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1.3  /  0.42%


NAV on 2020/02/14
NAV on 2020/02/13 309.05
52 week high on 2020/02/10 311.32
52 week low on 2019/02/25 254.22
Total Expense Ratio on 2019/12/31 2.68
Total Expense Ratio (performance fee) on 2019/12/31 0
NAV Incl Dividends
1 month change 4.66% 4.66%
3 month change 6.81% 6.81%
6 month change 8.86% 8.86%
1 year change 21.14% 21.14%
5 year change 10.48% 10.48%
10 year change 12.5% 12.5%
Price data is updated once a day.
  • Sectoral allocations
Liquid Assets 18.04 1.42%
Offshore 1255.18 98.58%
  • Top five holdings
  • Performance against peers
  • Fund data  
Management company:
PSG Collective Investments (RF) Ltd.
Formation date:
ISIN code:
Short name:
Medium - High
Global--Multi Asset--Flexible
EAA USD Flexible Allocation (ZAR) Average
Contact details




  • Fund management  
Adriaan Pask
PSG Multi Management

  • Fund manager's comment

PSG Alphen Foreign Flexible FoF comment - Dec 11

2012/02/22 00:00:00
2011 was characterized by exceptionally wild swings in stock prices returns from week-to-week and even day-to-day; but measured over the full year most markets went backwards in US dollar terms. Only the S&P 500 managed to stay out of the red, being essentially flat for the year in price terms and returning a measly 2.1%, with dividends reinvested. Speculators that thrive on macro noise had a lot of news to chew on. Sentiment swung between extreme pessimism, centred on talks of a Eurozone break-up and Chinese growth deceleration, to extreme optimism that was typically fuelled by empty promises after each of the different Eurozone summits held during 2011. It was one of those years though where doing less generally ended up adding more value to portfolio returns.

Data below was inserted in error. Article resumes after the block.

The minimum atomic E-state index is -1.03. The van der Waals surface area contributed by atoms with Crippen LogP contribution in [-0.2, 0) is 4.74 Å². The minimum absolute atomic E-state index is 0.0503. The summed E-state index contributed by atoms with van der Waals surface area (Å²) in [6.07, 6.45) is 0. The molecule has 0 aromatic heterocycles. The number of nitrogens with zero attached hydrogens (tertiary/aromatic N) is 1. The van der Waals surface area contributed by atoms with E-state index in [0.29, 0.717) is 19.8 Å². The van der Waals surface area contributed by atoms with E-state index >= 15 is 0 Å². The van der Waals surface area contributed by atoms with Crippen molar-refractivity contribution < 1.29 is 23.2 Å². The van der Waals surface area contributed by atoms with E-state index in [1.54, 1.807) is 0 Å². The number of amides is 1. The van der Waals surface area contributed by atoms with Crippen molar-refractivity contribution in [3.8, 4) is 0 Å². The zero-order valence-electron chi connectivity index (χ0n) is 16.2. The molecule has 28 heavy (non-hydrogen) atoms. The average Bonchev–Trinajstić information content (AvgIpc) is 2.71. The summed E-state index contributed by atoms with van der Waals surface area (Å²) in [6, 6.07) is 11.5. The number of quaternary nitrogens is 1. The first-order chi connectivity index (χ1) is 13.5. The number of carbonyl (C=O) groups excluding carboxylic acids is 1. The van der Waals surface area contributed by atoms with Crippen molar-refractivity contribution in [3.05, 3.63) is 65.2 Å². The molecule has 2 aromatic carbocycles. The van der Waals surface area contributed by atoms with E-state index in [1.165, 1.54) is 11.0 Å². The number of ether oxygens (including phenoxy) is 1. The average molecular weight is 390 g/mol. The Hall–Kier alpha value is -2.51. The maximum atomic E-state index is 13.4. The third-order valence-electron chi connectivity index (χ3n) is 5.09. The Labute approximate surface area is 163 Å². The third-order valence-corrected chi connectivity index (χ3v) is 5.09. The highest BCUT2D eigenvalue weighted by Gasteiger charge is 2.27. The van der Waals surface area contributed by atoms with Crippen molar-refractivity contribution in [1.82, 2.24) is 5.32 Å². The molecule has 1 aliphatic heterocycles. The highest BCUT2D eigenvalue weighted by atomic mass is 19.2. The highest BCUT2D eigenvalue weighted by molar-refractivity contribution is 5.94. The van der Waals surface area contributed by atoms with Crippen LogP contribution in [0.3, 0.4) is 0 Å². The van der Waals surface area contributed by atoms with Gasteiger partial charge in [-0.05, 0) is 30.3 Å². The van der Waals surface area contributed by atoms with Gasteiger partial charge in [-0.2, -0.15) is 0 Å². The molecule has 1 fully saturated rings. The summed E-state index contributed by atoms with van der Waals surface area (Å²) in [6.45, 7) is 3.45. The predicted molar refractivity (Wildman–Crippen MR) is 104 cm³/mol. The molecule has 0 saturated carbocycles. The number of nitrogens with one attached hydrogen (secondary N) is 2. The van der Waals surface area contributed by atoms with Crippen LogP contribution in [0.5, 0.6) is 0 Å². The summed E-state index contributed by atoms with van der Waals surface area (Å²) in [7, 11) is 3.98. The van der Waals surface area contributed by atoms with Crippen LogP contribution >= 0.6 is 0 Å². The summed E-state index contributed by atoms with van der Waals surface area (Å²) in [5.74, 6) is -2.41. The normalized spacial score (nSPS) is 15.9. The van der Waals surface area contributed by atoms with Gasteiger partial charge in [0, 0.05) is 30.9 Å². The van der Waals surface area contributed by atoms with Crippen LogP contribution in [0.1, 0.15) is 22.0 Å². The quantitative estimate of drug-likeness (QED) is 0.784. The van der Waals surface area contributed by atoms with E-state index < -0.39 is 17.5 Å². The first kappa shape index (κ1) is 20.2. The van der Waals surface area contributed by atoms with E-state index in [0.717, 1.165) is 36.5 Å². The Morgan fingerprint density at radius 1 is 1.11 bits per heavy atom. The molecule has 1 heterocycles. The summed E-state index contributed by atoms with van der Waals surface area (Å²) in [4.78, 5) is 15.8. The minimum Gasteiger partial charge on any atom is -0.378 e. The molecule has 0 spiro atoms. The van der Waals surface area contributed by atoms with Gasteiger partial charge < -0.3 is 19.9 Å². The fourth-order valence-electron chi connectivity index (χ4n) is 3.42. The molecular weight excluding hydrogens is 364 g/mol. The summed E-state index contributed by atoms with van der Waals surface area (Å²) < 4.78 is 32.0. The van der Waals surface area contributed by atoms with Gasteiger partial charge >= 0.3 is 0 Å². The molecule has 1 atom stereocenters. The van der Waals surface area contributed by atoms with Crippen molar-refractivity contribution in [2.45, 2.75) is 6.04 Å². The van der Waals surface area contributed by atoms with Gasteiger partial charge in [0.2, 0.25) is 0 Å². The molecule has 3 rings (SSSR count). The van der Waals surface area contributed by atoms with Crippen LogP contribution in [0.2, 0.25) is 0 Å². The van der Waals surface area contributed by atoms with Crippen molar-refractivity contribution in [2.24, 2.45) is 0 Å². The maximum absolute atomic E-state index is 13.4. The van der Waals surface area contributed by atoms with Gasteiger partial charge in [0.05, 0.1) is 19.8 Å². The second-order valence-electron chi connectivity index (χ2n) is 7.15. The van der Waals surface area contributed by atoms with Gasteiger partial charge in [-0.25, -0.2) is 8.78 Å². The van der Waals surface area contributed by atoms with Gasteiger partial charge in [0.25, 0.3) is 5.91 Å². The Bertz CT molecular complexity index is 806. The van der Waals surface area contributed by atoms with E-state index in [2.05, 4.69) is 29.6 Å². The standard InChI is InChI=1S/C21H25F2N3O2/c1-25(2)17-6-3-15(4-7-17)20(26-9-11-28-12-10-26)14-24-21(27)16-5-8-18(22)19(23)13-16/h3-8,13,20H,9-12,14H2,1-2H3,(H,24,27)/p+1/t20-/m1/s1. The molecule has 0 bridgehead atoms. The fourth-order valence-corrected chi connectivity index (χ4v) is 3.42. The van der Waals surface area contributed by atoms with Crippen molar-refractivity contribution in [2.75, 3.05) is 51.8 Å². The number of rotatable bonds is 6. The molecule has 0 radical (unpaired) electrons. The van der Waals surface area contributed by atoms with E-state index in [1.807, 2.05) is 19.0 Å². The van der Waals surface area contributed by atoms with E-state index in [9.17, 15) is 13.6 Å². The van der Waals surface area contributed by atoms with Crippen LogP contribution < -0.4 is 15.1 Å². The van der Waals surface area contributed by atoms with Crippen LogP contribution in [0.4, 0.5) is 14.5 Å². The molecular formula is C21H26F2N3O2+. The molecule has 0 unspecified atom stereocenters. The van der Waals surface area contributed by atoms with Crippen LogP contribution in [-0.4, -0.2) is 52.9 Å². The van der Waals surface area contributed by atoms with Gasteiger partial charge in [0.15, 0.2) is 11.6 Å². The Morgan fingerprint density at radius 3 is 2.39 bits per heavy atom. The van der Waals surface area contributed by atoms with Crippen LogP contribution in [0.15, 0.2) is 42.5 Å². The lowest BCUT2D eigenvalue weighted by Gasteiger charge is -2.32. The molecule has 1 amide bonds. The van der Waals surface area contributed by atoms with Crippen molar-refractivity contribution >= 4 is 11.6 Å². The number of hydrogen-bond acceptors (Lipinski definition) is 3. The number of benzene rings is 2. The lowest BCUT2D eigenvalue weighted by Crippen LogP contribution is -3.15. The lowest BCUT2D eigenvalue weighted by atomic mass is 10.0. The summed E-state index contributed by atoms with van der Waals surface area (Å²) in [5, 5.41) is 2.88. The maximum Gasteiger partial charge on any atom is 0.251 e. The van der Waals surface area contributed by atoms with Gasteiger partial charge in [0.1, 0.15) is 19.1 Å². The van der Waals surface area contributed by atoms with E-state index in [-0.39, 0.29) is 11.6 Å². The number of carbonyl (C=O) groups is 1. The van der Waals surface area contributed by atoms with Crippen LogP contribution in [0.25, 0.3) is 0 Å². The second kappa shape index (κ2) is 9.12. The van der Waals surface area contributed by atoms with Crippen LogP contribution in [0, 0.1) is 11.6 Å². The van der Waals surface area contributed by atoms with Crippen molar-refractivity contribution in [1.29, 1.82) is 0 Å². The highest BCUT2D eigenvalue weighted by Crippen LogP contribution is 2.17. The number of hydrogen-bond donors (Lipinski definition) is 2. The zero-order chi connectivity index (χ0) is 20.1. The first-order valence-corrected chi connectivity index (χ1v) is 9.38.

Although sovereign debt was downgraded in the US and parts of Europe, the place to have been in 2011 was in bonds, particularly Japanese and UK, which returned 14.4% and 17.4% respectively in US dollars and similarly in pounds sterling. US bonds did not perform badly either returning 9.9% in US dollars. These returns were driven by the flight to safety which also saw strong demand for gold bullion (+18% in the year). The unpredictability of markets caused havoc to many notable investors including Stanley Druckenmiller (Duquesne Capital Management), George Soros (Soros Fund Management), Bill Miller (Legg Mason Capital Management), Bill Gross (PIMCO) and Warren Buffett (Berkshire Hathaway) - some of which opted to retire rather than continue to face the carnage.
It was an up and down year for major developed market currencies, however by year end most had returned to within 5% of where they began the year. In developing markets, one of the worst performing currencies was typically the South African rand, which depreciated by 18% versus the US dollar.
  • Fund focus and objective  

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